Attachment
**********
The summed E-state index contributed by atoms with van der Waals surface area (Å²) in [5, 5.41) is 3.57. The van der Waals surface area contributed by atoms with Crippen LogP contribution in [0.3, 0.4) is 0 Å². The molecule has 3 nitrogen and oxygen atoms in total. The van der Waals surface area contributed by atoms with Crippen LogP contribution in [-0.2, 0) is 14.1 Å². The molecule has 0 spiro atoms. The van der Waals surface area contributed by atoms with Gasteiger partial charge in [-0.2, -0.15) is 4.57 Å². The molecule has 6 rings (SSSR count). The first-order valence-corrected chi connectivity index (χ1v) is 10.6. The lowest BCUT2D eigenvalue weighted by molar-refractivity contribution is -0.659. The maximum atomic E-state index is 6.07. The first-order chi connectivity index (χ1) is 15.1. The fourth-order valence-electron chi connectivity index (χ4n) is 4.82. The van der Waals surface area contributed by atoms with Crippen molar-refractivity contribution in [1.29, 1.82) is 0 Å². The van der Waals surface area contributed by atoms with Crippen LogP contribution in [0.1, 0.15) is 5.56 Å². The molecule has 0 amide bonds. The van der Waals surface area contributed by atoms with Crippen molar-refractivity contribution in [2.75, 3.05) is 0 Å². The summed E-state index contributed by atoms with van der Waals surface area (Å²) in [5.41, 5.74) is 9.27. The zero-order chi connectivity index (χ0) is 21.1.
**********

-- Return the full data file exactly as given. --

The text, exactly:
The summed E-state index contributed by atoms with van der Waals surface area (Å²) in [5, 5.41) is 3.57. The van der Waals surface area contributed by atoms with Crippen LogP contribution in [0.3, 0.4) is 0 Å². The molecule has 3 nitrogen and oxygen atoms in total. The van der Waals surface area contributed by atoms with Crippen LogP contribution in [-0.2, 0) is 14.1 Å². The molecule has 0 spiro atoms. The van der Waals surface area contributed by atoms with Gasteiger partial charge in [-0.2, -0.15) is 4.57 Å². The molecule has 6 rings (SSSR count). The first-order valence-corrected chi connectivity index (χ1v) is 10.6. The lowest BCUT2D eigenvalue weighted by molar-refractivity contribution is -0.659. The maximum atomic E-state index is 6.07. The first-order chi connectivity index (χ1) is 15.1. The fourth-order valence-electron chi connectivity index (χ4n) is 4.82. The van der Waals surface area contributed by atoms with Crippen molar-refractivity contribution in [1.29, 1.82) is 0 Å². The van der Waals surface area contributed by atoms with Crippen LogP contribution in [0.1, 0.15) is 5.56 Å². The molecule has 0 amide bonds. The van der Waals surface area contributed by atoms with Crippen molar-refractivity contribution in [2.75, 3.05) is 0 Å². The summed E-state index contributed by atoms with van der Waals surface area (Å²) in [5.41, 5.74) is 9.27. The zero-order chi connectivity index (χ0) is 21.1.